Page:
June 10, 2023
I thought the highlight of my Alaskan vacation would be glaciers, but looking back on the past two weeks, what really stands out are the dogs.
Since 1972, dog mushing has been the official state sport of Alaska. Visiting kennels, Iditarod training camps and Denali National Park, I learned two important lessons: dog mushing is not cruel, and it is possible to compost dog poop.
To be clear about the relevance of these lessons, hooking up a dog to anything larger than a kid on a skateboard here in “the lower 48” — as Alaskans call most of the rest of the country — would probably get you in trouble with the Society for the Prevention of Cruelty to Animals.
And trying to compost dog poop in local organics curbside collection programs would anger the sorters who remove contaminants. If those sorters failed to do their job, poop could get the compost facility managing your discards in trouble with the local environmental health agency.
However, to my points, some dogs love a life focused on pulling sleds over snow, and at least two impressive kennels have perfected techniques some of us might consider for home-based management of dog poop.
Also, to be clear about glaciers, they were magnificent. The blue sparkle of Mendenhall Glacier, in mountains north of Juneau, melted into the gushing Nugget Falls, a display so big and powerful its churning white water was clearly visible from the visitors’ center 1.5 miles away. Even more majestic, the sweeping view of glaciers from the bow of a ship was overwhelming as my family forged through Glacier Bay National Park and College Fjord, above Prince William Sound. Rocky, glacial-carpeted shorelines rose to snow-capped mountains on both sides of the deck as the ship’s propellers shot a silt-tinged wake into the distance.
Back to the dog poop: To fight climate change, the California Legislature mandates composting of sewage sludge, food scraps and yard clippings, but dog poop is landfilled. In Alaska, dog poop is composted.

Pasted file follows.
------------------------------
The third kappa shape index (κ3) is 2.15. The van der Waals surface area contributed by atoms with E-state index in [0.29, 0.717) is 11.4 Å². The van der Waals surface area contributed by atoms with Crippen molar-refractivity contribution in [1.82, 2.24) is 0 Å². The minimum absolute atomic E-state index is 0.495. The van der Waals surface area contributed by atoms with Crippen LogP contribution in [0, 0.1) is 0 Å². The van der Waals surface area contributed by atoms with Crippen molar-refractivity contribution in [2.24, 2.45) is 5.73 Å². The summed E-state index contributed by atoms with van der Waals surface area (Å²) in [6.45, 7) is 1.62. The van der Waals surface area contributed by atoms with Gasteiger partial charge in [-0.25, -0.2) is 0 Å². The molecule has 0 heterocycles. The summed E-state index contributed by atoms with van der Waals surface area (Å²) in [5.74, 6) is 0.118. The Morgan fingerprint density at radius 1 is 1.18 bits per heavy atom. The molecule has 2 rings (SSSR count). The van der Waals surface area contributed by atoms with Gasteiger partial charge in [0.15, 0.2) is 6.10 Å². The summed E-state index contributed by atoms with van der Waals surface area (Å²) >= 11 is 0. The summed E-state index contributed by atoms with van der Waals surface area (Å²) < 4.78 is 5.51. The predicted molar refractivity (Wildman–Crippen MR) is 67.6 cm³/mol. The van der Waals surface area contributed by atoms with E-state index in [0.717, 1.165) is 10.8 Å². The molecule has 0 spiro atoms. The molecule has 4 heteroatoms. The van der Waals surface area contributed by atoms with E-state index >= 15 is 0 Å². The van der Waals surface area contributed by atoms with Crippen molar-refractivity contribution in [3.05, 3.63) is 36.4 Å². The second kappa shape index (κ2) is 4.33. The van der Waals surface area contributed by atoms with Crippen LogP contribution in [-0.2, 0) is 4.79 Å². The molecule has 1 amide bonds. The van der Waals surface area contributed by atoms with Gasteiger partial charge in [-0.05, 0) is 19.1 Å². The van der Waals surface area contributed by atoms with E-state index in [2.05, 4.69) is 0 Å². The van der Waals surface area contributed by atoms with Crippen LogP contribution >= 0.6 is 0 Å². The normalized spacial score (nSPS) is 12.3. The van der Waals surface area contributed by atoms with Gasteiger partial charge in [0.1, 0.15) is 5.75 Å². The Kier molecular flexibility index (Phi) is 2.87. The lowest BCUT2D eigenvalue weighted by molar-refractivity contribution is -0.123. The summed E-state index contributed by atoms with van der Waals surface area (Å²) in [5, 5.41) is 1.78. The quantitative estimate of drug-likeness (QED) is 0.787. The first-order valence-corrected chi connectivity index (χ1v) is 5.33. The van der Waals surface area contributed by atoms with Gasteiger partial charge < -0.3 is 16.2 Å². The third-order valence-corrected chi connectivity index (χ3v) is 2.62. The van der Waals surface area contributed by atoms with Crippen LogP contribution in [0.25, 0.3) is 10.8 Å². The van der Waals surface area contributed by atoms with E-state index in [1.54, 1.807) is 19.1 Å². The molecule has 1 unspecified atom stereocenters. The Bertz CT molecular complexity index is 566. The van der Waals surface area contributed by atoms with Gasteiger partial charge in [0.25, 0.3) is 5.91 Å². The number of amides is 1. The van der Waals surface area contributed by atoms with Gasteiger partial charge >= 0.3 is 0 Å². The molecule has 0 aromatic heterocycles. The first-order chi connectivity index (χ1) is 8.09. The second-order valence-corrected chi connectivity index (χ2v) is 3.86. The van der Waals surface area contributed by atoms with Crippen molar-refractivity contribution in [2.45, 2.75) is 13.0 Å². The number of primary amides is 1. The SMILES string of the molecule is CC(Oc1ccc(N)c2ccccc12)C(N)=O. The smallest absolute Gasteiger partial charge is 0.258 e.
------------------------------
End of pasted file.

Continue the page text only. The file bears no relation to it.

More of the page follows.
Specifically, composting is practiced in Fairbanks, at Trail Breaker Kennels, the dog breeding and training center founded by Susan Butcher, who inspired the T-shirt and bumper sticker slogan, “Alaska: Where men are men, and women win the Iditarod.” She and her lead dog, Granite, overcame doubt, injury and blizzards to win the 1,000-mile race four times.
Disembarking at Chena Village from a paddleboat on the Fairbanks Discovery Tour after watching a training exercise at the kennel, our tour group petted the dogs and, as on kennel tours in Wasilla and Skagway, witnessed the dogs’ eagerness to join a harnessed team and pull a sled. A musher hoping to follow in Butcher’s sled prints made my day by letting me know the amazing detail: this award-winning training and breeding facility composts the dog poop.
There was no time to get the details of how they compost a material we eschew in local programs due to odor, parasites and germs. But fortunately, while visiting a sled dog kennel at Denali National Park, I found another example of dog poop composting. Rangers use dog sleds to traverse wilderness while collecting data, hauling equipment and patrolling for poachers. When the dogs are back at the kennel, Ranger Mitch Flanigan composts their waste. He talked with me and emailed me his six-step process. I will send it to anyone who emails me a request.
Sled dogs have pulled native Athabaskans across snow for generations. The dogs originated from Siberian huskies, but the joke is, most modern sled dogs are now Canardlies. That is, one “can ‘ardly” tell what breeds were mixed to create them. Sled dogs are selected for characteristics, not breed.
The Ventura County Animal Services division lists Siberian huskies available for adoption at vcas.us/huskyweek.
David Goldstein, an environmental resource analyst with the Ventura County Public Works Agency, can be reached at 805-658-4312 or email@example.com.